Do you have more “room” in your life than you think?
Often I’ll hear from a client or colleague that he or she is so busy running the business that there’s positively no time left in the schedule to engage in marketing, social media, and other business development activities—let alone have a life and enjoy family or a little “me” time (so much for work-life balance).
Let’s face it: we’re all super busy—at least we feel as though we are. That’s a fact. When asked, “Are you busy?” there’s probably not one of us who would say “no.” We all lead active lifestyles. We work hard. We play hard. There’s always something to do—whether it’s to pay some bills, do the household chores, wash the car, mow the lawn, meet with clients or prospects, engage in some creative or business development time, bring the family out for an ice cream, veg out in front of the TV screen, or (lest we forget) make some money!
Of course, feeling busy and actually being busy (let alone being productively busy) can be worlds apart. I’d hazard a guess that most of us, including yours truly, might be quite busy—but not as productively busy as we think we are. In other words, we’re filling our personal and professional schedules with “stuff” to do, but not necessarily the right stuff—the stuff that’s most important to our happiness and to our success.
To illustrate, let’s revisit the well-known story of the professor and his seemingly “full” jar:
A professor stood before his philosophy class and had some items in front of him. When the class began, he wordlessly picked up a very large and empty mayonnaise jar and proceeded to fill it with golf balls. He then asked the students if the jar was full. They agreed that it was.
The professor then picked up a box of pebbles and poured them into the jar. He shook the jar lightly. The pebbles rolled into the open areas between the golf balls. He then asked the students again if the jar was full. They agreed it was.
The professor next picked up a box of sand and poured it into the jar. Of course, the sand filled the spaces between the balls and the pebbles. He asked once more if the jar was full. The students responded with a unanimous “yes.”
The professor then produced two beers from under the table and poured their entire contents into the jar, effectively filling the remaining empty space. The students laughed.
“Now,” said the professor as the laughter subsided, “I want you to recognize that this jar represents your life. The golf balls are the important things—your family, your children, your health, your friends and your favorite passions—and if everything else was lost and only they remained, your life would still be full. The pebbles are the other things that matter like your job, your house, and your car. The sand is everything else—the small stuff.
“If you put the sand into the jar first,” he continued, “there is no room for the pebbles or the golf balls. The same goes for life.
“If you spend all your time and energy on the small stuff you will never have room for the things that are important to you. Pay attention to the things that are critical to your happiness. Spend time with your children. Spend time with your parents. Visit with grandparents. Take your spouse out to dinner. Play another 18. There will always be time to clean the house and mow the lawn.
“Take care of the golf balls first—the things that really matter. Set your priorities. The rest is just sand.”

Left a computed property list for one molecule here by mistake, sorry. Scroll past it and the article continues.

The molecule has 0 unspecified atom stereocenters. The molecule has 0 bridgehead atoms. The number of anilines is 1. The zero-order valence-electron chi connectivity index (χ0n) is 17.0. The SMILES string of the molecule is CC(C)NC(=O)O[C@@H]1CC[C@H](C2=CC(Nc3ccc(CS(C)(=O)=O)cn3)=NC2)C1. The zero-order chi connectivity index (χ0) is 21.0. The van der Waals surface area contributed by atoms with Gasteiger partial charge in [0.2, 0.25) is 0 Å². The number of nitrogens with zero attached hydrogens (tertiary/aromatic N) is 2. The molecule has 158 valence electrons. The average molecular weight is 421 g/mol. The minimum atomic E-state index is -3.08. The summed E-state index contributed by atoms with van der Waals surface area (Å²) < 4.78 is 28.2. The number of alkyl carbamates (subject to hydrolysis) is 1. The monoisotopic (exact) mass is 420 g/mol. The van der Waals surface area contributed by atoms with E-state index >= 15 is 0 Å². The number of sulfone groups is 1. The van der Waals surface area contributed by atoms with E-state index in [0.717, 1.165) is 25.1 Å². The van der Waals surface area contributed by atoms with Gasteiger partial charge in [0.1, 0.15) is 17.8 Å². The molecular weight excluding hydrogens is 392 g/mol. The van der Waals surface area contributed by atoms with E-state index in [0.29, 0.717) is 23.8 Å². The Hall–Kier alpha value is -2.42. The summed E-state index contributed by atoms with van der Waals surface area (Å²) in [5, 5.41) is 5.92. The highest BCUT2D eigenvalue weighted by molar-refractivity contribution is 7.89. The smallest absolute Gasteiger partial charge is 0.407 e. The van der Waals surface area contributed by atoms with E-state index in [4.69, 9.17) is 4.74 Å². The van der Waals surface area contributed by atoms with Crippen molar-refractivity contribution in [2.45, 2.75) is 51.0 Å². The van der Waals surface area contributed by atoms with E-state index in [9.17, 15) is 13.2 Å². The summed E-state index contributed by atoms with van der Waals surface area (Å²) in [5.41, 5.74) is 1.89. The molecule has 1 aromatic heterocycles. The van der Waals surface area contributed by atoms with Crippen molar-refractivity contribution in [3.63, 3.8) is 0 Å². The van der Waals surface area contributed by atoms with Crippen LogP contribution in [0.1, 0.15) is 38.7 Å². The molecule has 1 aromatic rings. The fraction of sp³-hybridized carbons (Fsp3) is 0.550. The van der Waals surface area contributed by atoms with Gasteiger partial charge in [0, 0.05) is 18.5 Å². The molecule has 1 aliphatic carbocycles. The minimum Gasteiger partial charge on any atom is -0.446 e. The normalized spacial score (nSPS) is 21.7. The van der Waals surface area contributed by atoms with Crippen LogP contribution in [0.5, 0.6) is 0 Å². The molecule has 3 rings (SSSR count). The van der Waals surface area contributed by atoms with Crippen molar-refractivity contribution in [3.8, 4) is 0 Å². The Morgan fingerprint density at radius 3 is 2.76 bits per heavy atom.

One of the students raised her hand and inquired what the beer represented.
The professor smiled and said, “I’m glad you asked. The beer just shows you that no matter how full your life may seem, there’s always room for a couple of beers with a friend.”
Happy Gilmore Knows Golf. Enjoy.
Take a look at your life.
On a personal level, do you fill your days full of “the small stuff” without leaving time for the “big stuff” (the golf balls in your life)?
What about your professional life? How do you spend your time there? Do you spend your days engaged in activities designed to make money or further your career, or do you engage in administrative tasks and busy-work—dealing with minutia that makes you feel busy, but has no real impact on your bottom line?
Studies of successful small business owners and entrepreneurs reveal that the amount of time they spend on marketing activities (which includes networking, social media, content marketing, advertising, etc.) is between 60% for established businesses and 90% for start-ups. How does this compare to where you are spending your time?
What might your business success or career look like if you were to fill your jar with marketing and business development golf balls designed to tell your brand story and boost your business?
Too often, entrepreneurs and small business owners get so overwhelmed by the small stuff that they lose focus on what really matters to their businesses most: building awareness, generating brand “buzz,” and building customer loyalty. One way to jumpstart your understanding of how to make more out of the time you spend on your social media efforts, is to get my Barrel O’Monkeyz social media white paper; it’s full of ideas and resources you can use right away.
In the meantime, I know a certain King Monkey who’s always up “for a couple of beers with a friend” to explore business building ideas. Let’s talk. Cheers!
Paul June is King Monkey of BARREL O’MONKEYZ, a full-service digital media and marketing group specializing in more creativity, ideas, and fun for action sports marketing, sportswear marketing, sports product marketing, active lifestyle consumer products, health product marketing, and brands in San Diego and Southern California.